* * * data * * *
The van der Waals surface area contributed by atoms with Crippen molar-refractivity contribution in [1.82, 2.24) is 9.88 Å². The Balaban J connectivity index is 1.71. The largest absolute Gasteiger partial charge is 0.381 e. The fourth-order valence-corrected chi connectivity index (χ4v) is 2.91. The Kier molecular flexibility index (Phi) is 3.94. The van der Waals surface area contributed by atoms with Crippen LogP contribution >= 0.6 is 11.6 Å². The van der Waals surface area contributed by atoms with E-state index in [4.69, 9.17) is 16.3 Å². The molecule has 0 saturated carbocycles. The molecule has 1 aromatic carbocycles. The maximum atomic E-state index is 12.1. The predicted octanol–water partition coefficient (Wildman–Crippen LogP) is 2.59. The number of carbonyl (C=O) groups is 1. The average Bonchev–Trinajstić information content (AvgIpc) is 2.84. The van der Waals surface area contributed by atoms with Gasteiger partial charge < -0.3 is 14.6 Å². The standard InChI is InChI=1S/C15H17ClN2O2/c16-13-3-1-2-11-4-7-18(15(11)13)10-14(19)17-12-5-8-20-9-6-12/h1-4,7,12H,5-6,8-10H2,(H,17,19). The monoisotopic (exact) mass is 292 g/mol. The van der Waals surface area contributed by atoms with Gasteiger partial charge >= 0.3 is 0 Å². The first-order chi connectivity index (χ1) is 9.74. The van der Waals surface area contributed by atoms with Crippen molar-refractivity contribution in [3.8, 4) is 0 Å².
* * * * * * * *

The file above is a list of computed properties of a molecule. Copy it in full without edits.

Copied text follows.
The van der Waals surface area contributed by atoms with Crippen molar-refractivity contribution in [1.82, 2.24) is 9.88 Å². The Balaban J connectivity index is 1.71. The largest absolute Gasteiger partial charge is 0.381 e. The fourth-order valence-corrected chi connectivity index (χ4v) is 2.91. The Kier molecular flexibility index (Phi) is 3.94. The van der Waals surface area contributed by atoms with Crippen LogP contribution >= 0.6 is 11.6 Å². The van der Waals surface area contributed by atoms with E-state index in [4.69, 9.17) is 16.3 Å². The molecule has 0 saturated carbocycles. The molecule has 1 aromatic carbocycles. The maximum atomic E-state index is 12.1. The predicted octanol–water partition coefficient (Wildman–Crippen LogP) is 2.59. The number of carbonyl (C=O) groups is 1. The average Bonchev–Trinajstić information content (AvgIpc) is 2.84. The van der Waals surface area contributed by atoms with Gasteiger partial charge < -0.3 is 14.6 Å². The standard InChI is InChI=1S/C15H17ClN2O2/c16-13-3-1-2-11-4-7-18(15(11)13)10-14(19)17-12-5-8-20-9-6-12/h1-4,7,12H,5-6,8-10H2,(H,17,19). The monoisotopic (exact) mass is 292 g/mol. The van der Waals surface area contributed by atoms with Gasteiger partial charge >= 0.3 is 0 Å². The first-order chi connectivity index (χ1) is 9.74. The van der Waals surface area contributed by atoms with Crippen molar-refractivity contribution in [3.8, 4) is 0 Å².